8. Action Items 4.3 & 4.4: Faculty also need dedicated computer classrooms with instructor stations. Currently many faculty do not have access to a classroom with computers in it that they can use all semester long, regardless of the fact that using specific software packages is part of the coursework. Faculty can use the library twice (instructor stations no whiteboard) or Morgan 102 (blackboard no instructor station) or Stipes 331 (no instruction station, tiny whiteboard) for limited times. This also forces the students to move around campus during their semester. In addition, faculty should have some input when the hardware is changed in these rooms. Morgan 102 was switched over to tiny netbooks and while they may be cheaper it just makes it that more difficult for students to view and interpret for example their SPSS (SAS, MINITAB, etc.) outputs.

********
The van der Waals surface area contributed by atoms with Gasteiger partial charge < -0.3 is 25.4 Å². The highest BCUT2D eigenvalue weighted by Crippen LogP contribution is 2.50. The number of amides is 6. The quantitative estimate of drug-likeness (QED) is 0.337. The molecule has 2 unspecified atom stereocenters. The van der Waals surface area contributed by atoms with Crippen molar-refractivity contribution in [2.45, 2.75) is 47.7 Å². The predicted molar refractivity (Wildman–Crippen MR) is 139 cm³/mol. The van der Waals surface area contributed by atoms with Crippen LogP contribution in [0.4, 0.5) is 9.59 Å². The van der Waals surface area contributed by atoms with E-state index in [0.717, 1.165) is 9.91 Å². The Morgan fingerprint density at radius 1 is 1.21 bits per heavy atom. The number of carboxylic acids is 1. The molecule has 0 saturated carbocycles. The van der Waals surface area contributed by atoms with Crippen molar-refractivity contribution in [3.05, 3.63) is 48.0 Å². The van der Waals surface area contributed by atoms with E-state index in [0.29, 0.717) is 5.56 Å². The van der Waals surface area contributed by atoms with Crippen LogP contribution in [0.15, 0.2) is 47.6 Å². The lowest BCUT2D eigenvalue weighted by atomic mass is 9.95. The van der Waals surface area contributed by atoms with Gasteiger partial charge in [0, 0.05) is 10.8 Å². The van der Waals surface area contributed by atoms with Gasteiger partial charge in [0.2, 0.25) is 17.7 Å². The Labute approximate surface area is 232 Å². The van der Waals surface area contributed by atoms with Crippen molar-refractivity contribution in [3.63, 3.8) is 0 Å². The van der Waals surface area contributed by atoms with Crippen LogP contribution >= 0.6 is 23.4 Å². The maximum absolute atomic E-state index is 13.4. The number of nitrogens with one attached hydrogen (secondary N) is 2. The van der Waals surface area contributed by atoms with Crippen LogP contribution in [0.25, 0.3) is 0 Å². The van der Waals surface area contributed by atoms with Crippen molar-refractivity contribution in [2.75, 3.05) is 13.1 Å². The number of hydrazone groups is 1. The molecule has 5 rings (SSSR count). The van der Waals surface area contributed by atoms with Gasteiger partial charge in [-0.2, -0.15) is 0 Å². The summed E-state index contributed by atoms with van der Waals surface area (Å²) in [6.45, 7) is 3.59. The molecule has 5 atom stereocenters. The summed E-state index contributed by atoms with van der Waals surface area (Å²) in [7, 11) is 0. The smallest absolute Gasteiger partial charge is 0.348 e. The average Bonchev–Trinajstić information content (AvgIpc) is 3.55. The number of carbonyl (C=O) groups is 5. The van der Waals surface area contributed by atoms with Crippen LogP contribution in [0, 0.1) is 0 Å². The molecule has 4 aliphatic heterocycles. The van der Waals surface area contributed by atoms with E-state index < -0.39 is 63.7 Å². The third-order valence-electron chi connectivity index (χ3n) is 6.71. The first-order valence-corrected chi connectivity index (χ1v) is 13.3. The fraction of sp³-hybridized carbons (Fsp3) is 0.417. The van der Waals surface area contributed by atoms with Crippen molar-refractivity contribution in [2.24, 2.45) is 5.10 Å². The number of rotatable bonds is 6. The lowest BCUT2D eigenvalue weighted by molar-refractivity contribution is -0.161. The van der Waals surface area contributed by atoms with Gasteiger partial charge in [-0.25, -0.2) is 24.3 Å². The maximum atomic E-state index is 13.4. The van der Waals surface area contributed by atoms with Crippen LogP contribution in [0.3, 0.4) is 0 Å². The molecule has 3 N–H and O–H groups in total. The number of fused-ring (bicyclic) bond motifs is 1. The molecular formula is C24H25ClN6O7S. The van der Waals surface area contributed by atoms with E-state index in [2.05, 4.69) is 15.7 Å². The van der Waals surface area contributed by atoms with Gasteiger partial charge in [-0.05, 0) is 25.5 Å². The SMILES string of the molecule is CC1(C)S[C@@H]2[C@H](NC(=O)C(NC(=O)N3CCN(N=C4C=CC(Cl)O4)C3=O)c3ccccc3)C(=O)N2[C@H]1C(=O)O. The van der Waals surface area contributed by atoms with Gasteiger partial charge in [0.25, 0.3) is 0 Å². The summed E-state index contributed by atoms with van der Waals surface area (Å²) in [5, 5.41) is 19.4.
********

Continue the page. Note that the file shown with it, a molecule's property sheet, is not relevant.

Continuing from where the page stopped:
9. Action Item 4.5: Add “and research” at the end of the first italicized paragraph in bold, so that the end of the sentence reads: “…emerging technologies that have potential application in instruction and research.”

10. Under Action Item 4.5: Instead of “sandbox”, provide more support for a technology research/resource center either university wide or for each college – model it off the current technology center in the College of Education and Human Services.

11. Under recommendation 4: CIT recommends adding a new Action Item 4.8: Faculty Support for Development of Online Course Materials. CAIT used to provide resources to set up new online courses, these are no longer available. The University needs to create replacement for this service. In addition, for already existing online courses, there should be support for the creation of original instructional content that goes beyond the basics. Without such support services, WIU would hardly be able to compete in the Online Education market.